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Hillary ORINDE

Kenyan pastor suspected of links to forest massacre: prosecutors

Kenyan investigators have unearthed dozens of bodies from forest graves . ©AFP

Nairobi (AFP) - A high-profile Kenyan pastor appeared in court on Friday suspected of links to the murder of dozens of people found in mass graves that has been dubbed the "Shakahola forest massacre".

Ezekiel Odero, the flamboyant head of the New Life Prayer Centre and Church, was arrested on Thursday in the coastal town of Malindi and is accused of the "mass killing" of his followers.

It followed the arrest of Paul Mackenzie Nthenge, a cult leader accused of the deaths of dozens of his followers who were allegedly ordered to starve themselves to death to find God.

The unearthing of bodies of victims in Shakahola forest near Malindi over the past week has shocked the largely Christian nation and led the government to promise to crack down on fringe religious groups.

Interior Minister Kithure Kindiki, making his second visit to the crime scene on Friday, announced a shakeup in the local police and security services with the transfer of top bosses, but gave no reasons.

Prosecutors said Odero is suspected of crimes including murder, aiding suicide, abduction, radicalisation, crimes against humanity, child cruelty, fraud and money laundering.

The wealthy televangelist was arraigned in a magistrate's court in the port city of Mombasa, where prosecutors asked for him to be detained for another 30 days to enable police to complete their investigations.

Prosecutor Peter Kiprop said in court documents that there was "credible information" linking bodies exhumed from Shakahola forest to the deaths of "several innocent and vulnerable followers" of Odero.

"The police have established that several deaths...occurred within the precincts of the New Life Ministry" in Mavueni, not far from Malindi, he added, without giving a precise number.

Kiprop said police were investigating "intelligence information" that the bodies were kept in a privately-run morgue before being transported and buried in the forest.

'Radicalised messages'

Searches began in Shakahola forest earlier this month after a tipoff to police who initially found 15 starving people, four of whom died.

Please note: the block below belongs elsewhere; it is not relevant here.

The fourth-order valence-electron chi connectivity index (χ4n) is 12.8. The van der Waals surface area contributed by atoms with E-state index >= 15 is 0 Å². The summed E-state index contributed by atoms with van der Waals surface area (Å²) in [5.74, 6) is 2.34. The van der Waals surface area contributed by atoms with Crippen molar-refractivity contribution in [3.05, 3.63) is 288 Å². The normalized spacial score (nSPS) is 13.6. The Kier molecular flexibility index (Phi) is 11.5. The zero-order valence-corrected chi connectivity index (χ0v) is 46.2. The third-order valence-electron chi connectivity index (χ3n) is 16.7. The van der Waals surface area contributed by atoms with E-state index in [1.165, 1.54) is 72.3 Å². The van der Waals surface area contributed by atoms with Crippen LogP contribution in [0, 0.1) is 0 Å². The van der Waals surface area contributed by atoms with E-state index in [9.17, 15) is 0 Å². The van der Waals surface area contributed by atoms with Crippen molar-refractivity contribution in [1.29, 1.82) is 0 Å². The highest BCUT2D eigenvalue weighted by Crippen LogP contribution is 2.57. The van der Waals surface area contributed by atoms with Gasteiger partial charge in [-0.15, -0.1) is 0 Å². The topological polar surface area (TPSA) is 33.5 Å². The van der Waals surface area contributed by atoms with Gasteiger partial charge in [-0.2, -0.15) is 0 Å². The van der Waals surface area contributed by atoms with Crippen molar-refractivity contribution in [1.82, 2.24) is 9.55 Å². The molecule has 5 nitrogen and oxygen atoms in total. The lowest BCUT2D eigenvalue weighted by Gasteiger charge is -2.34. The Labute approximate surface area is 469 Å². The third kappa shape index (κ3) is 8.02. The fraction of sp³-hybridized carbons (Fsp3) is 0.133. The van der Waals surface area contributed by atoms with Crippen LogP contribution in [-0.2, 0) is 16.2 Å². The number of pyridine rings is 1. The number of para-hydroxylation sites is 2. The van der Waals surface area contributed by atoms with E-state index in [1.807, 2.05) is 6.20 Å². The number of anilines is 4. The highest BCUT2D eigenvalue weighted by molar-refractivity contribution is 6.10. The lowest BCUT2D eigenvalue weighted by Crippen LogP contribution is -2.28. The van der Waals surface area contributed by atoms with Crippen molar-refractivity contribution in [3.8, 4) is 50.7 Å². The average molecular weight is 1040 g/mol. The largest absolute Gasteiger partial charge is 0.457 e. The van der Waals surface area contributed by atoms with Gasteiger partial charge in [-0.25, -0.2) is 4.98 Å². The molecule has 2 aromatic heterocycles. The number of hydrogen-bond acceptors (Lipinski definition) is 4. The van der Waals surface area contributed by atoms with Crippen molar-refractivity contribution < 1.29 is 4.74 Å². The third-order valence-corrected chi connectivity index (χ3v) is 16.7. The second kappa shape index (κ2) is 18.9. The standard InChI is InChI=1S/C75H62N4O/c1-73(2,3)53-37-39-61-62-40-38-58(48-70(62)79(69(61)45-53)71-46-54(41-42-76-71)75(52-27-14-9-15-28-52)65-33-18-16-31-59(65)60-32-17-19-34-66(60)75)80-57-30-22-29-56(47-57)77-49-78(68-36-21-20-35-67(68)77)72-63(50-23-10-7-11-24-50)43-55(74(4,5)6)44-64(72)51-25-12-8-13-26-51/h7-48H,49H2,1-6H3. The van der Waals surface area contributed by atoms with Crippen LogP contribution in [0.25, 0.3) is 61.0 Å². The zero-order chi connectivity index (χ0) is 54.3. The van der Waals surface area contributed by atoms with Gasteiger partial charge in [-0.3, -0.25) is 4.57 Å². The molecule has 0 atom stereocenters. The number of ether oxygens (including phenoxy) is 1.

The death toll now stands at 109, after 11 bodies were exhumed on Thursday, a police source told AFP.

More than half the victims are children, according to sources close to the investigation.

Kindiki also announced that in addition to the ongoing land-based operations in Shakahola, an air-based search would be launched to try to expedite the process.

Kiprop's statement said police were investigating allegations that Nthenge's followers "would dispose of all their earthly possessions and surrender the proceeds to him as part of the preparations to meet their maker".

He also said Odero and Nthenge, who headed the Good News International Church, share a "history of business investments" including a television station which was used to pass "radicalised messages" to followers.

An investigator said in an affidavit to the court that police were planning to investigate "extortion" by the two men of their vulnerable victims and the laundering of the proceeds by creating institutions such as schools, petrol stations, farms and a media house.

The Communications Authority of Kenya announced Friday that it had suspended broadcasting of TV channels operated by the two churches.

Nthenge, a former taxi driver who has faced criminal charges in the past, is himself due in court in Malindi on Tuesday.

Another court hearing will be held the same day for Odero to rule on the police request for a 30-day detention. 

No exhumations were carried out on Friday because of bad weather, Kindiki said, while the local director for the Red Cross, Hassan Musa, told AFP that autopsies on the recovered bodies had not yet begun.

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